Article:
A small and rather inconspicuous southern constellation representing the altar on which Centaurus the centaur sacrificed Lupus the wolf. It is visible at latitudes between +25° and -90°, and best visible during the month of July.
Abbreviation: Ara Genitive: Arae English name: The altar
Notable Stars in Ara
Alpha Arae – A spectroscopic binary located approximately 242 light years from Earth.
Beta Arae – The brightest star of the constellation, shining at magnitude 2.8. Beta is a supergiant star, with a luminosity of about 4600 times that of the Sun.
Gamma Arae – A double star located approximately 1140 light years from Earth. The brightest component has a magnitude of 3.5 and the companion is 10th magnitude, 18 arcseconds away. Gamma was found to be a binary system in 1835, when John Herschel observed it with his telescope.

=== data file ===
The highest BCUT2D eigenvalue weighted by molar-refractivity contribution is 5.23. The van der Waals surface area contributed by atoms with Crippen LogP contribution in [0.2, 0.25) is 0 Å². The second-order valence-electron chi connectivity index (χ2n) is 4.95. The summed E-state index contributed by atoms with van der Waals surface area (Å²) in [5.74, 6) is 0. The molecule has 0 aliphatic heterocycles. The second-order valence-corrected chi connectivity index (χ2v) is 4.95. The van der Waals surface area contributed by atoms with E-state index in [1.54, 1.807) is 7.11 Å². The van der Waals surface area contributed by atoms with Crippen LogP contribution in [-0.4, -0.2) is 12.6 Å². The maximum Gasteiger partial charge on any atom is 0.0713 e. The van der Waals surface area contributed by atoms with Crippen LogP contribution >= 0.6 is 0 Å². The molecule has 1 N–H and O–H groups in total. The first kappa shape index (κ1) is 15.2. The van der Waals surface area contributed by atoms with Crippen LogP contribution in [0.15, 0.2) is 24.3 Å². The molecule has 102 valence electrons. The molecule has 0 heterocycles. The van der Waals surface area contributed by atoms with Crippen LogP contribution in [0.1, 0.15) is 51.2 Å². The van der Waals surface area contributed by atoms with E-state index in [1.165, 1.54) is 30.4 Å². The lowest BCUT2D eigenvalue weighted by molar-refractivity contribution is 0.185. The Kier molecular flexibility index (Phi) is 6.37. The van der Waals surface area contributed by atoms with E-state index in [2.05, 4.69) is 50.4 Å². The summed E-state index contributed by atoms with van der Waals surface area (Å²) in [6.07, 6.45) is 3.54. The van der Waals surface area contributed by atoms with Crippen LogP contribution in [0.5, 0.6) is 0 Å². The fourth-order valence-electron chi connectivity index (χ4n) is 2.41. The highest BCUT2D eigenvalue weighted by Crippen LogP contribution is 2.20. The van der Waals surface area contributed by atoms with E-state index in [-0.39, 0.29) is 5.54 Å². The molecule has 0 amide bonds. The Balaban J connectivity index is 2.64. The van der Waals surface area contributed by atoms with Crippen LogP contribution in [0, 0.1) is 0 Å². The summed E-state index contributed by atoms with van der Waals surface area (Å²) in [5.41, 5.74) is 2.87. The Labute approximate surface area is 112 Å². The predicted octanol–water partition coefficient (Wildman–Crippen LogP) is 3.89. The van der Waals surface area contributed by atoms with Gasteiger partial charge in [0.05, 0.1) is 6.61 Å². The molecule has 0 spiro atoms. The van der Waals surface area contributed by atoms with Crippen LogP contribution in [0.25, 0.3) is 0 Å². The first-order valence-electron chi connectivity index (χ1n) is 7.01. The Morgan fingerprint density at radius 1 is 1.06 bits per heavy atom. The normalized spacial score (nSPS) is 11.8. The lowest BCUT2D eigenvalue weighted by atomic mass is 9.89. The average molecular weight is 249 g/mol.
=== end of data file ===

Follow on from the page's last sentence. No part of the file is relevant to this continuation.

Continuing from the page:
R Arae – The only variable star in the constellation of any interest for amateur astronomers. Its magnitude ranges from 6 to 7.1 in a period of 4.4 days.
Notable Deep Sky Objects in Ara
NGC 6193 – A large open star cluster located eight degrees west of Alpha Arae. Binoculars will show about 30 stars, the brightest of which shining at 6th magnitude.
NGC 6208 – An elusive open star cluster located 1.5 degrees west of the 4th-magnitude star Epsilon1 Arae. It is best seen at low power, appearing as an irregular glow to the southeast of an 8th-magnitude star.
NGC 6397 – One of the closest globular clusters, located approximately 7200 light years from Earth. It is a bright object visible even with the naked eye on clear nights. Binoculars or a small telescope show it as a misty patch with a diameter close to 20 arcminutes.
Emil, an avid astronomy writer, formerly owned and ran nightskyinfo.com, making the universe more comprehensible for his readers. He has recently handed over its reins to Tom Urbain from starlust.org, ensuring that his legacy of simplifying the stars continues to enlighten and inspire.